The rise of the family centred festival is in response to the growing number of families looking to make the most of their hard-earned cash. Families places a lot of value on shared experiences, but there is a vast difference between a traditional festival atmosphere and a contemporary shared experience.
Our very own Street Eats N Beats is at the forefront of the family festival wave. We cater for all and everyone, adapting the focus of the festival to on-trend sensibilities. Most importantly, we look to adapt the format year on year in response to changing perceptions.
The teenagers who grew up in the 80s/90s are now in a very influential demographic – they wish to retain their festival roots but want to share that experience with their children. Some festivals go the extra mile to address the needs of families – from diversifying their line-up to even offering on site crèche and babysitting facilities (Standon Calling) for when mum and dad want to jump around a bit.
Festivals that fail to acknowledge the family could soon find themselves becoming rapidly irrelevant.
Evolve or risk become irrelevant
There have been some big festival casualties over the past year in terms of festivals running into issues – large-scale festivals such as T in the Park have had to scale down enormously and the demise of the V festival is indicative of a shift in attitudes. Some of these issues are down to a lack of engagement with the music in the case of the latter, but a lot of them are down to organisers overreaching themselves, ever expanding but running into all manner of problems.
The key is this – people are much more likely to engage with something on a scale of five to ten thousand head capacity festivals. Anything above this runs the risk of becoming too mainstream and frankly, will be ignored. The irony here is quite powerful – by trying to be everything to everyone a festival can quickly lose its identity and ultimately prove a turn off.
People are more likely now than ever to attend a festival for one day – a young family is far less likely to take on a weekend experience. Chelmsford’s Fling festival has been going strong for over a decade but has never overreached itself, being small enough to adapt to changes in trends but ample enough to offer value to the public.
Home comforts die hard. If you were at a festival up to around 2010, you’d have two things in common with everyone else – little to no phone reception and internet access being an ever ongoing issue. Whilst some would argue this is all part of the experience, small things matter to the public.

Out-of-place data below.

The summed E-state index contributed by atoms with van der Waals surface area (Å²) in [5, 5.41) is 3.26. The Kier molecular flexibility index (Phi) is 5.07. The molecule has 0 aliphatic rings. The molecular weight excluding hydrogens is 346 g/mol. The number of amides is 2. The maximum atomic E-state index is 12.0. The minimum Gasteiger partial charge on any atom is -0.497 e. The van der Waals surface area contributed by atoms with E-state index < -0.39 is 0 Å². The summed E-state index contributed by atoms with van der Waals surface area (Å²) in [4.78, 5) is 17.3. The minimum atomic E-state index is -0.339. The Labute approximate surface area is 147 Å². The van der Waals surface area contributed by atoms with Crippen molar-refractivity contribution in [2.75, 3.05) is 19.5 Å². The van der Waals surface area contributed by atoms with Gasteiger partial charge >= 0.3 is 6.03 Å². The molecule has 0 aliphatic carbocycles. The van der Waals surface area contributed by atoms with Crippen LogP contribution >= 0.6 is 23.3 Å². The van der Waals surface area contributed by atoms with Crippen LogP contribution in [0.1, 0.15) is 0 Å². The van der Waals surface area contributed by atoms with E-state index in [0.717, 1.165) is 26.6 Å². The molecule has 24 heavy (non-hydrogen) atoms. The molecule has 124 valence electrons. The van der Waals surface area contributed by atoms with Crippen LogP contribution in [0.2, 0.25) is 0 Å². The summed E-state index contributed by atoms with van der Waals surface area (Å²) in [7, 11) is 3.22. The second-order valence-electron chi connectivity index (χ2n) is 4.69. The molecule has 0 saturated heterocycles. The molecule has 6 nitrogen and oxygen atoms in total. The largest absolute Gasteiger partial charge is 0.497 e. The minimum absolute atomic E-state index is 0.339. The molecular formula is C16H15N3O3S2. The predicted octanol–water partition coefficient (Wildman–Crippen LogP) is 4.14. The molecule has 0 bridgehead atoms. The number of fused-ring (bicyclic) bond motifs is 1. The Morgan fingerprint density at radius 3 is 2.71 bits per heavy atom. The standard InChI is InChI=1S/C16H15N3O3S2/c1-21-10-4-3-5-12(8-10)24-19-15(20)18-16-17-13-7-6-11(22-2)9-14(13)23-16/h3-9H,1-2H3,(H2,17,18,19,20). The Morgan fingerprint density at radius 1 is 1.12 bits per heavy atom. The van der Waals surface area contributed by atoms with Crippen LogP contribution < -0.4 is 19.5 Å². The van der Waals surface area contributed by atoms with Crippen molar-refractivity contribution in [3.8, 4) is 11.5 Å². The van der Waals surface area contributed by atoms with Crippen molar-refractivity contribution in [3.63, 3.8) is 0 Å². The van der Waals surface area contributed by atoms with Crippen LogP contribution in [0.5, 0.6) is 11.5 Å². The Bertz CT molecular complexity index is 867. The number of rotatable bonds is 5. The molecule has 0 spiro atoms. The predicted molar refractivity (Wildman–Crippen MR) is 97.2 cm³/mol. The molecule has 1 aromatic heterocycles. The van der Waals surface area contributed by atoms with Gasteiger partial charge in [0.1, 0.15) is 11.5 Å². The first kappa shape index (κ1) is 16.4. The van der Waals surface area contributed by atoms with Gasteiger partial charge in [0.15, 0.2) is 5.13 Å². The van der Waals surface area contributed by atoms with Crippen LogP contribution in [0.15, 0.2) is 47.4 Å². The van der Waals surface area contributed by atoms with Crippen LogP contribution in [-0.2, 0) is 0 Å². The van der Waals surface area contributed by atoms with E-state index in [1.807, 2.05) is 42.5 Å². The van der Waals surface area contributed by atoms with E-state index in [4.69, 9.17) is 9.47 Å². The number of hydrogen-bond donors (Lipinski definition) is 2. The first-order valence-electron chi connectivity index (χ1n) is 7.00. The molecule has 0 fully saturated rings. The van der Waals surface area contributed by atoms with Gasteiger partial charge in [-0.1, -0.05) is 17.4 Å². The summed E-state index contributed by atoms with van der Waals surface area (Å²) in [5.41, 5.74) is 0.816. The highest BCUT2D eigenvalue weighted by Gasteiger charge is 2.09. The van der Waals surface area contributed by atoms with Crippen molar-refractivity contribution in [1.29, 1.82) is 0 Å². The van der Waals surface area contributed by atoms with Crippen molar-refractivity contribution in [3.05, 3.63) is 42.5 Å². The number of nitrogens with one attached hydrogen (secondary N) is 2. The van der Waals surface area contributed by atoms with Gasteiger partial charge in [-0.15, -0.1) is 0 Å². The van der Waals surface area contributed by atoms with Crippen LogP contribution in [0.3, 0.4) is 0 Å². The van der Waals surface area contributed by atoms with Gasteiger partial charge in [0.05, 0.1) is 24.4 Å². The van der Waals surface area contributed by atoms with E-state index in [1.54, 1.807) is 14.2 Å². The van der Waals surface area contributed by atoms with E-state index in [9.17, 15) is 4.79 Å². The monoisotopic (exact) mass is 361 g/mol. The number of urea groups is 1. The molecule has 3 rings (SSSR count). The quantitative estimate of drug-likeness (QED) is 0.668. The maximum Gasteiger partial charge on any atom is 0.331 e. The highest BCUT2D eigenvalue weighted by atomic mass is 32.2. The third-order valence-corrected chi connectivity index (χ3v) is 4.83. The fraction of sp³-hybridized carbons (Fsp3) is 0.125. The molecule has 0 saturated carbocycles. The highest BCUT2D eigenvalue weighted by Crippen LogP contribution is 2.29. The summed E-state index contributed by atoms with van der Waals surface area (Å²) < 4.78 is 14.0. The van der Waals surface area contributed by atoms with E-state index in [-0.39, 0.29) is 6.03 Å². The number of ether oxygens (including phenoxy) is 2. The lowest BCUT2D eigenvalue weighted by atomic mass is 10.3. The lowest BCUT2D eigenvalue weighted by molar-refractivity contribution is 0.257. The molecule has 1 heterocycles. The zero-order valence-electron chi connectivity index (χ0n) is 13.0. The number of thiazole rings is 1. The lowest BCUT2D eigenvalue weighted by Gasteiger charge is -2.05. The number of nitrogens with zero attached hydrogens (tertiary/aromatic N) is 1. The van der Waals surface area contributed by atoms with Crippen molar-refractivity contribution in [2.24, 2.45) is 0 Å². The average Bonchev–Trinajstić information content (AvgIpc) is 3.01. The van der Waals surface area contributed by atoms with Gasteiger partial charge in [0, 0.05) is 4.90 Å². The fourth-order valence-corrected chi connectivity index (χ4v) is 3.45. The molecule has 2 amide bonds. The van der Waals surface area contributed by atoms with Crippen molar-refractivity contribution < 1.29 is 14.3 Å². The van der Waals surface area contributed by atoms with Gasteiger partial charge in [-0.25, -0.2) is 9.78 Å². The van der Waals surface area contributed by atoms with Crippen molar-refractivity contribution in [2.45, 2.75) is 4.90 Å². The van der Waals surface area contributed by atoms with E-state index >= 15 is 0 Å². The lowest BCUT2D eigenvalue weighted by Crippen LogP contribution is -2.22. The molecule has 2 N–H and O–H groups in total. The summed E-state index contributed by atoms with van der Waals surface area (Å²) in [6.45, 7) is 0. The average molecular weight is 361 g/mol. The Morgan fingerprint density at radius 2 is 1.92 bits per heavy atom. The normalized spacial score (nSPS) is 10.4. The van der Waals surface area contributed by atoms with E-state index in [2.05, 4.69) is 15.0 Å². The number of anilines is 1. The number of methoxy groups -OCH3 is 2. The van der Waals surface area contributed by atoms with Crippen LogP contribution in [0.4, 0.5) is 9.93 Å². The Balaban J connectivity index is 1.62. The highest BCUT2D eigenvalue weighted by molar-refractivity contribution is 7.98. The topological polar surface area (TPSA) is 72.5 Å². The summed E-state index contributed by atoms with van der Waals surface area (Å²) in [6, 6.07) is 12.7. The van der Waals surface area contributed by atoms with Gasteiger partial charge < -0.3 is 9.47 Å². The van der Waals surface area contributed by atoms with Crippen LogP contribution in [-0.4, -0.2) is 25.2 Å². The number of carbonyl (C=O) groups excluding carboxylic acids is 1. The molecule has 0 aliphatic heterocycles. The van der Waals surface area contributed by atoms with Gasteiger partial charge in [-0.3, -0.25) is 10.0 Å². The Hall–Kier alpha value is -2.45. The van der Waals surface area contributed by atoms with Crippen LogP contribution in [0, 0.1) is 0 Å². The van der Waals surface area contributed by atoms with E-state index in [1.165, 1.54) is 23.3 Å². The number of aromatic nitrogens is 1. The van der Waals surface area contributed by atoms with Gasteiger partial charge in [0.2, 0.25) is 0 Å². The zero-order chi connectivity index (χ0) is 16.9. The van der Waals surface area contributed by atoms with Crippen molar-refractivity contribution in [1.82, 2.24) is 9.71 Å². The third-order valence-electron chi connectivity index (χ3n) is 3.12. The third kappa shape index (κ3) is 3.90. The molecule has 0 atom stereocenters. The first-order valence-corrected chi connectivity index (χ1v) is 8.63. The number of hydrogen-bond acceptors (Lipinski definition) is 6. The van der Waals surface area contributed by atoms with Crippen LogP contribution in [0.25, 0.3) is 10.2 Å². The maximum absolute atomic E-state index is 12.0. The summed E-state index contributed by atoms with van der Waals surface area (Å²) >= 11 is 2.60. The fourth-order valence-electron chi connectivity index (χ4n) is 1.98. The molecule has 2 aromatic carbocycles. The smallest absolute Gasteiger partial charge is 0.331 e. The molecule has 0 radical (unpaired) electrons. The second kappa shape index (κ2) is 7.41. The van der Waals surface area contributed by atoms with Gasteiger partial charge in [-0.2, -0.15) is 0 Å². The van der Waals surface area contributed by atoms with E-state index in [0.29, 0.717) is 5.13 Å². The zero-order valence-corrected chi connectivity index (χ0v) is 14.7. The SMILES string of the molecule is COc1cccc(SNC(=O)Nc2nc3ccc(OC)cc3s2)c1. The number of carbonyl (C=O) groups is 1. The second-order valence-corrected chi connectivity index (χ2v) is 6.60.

Festival organisers have had to factor this is into their plans – from ticketing all the way through to the end user experience. Those that don’t may fall below the expectations before they’ve even sold their tickets. Many festivals now offer Wi-Fi as standard or an added extra. Some festivals offer free phone charging and there’s a good reason for this; like it or not, smartphones are the window into the festival and also beyond it.
Festivals are now developing bespoke apps that can be used before, during and after the festival. These apps are a powerful communication tool and a direct line to the festival goer. In terms of retaining customers, what better way than to use a bespoke app where you can push ticket alerts to people that attended the previous year? Moreover, you can make the experience even better for the festivalgoer by having drinks ordered and sent via the app to a GPS location, forgoing queuing . What better way to offer a VIP experience?
Can this be the end for the festival in the field?
We would be remiss if we were saying this. The attraction of sun, music and atmosphere will always play a key role in the festival calendar. However, we cannot look beyond the fact that the festival market is fragmented now into smaller festivals with a particular angle. Gone are the days when you had to pick between five or six major festivals.
Now is the time to look beyond the fields – as more unique spaces open themselves up to the festival format, at Curious Jam we’re expecting a seismic shift in how festivals are produced and delivered over the next two years. Rest assured, we’ll be at the forefront of those changes.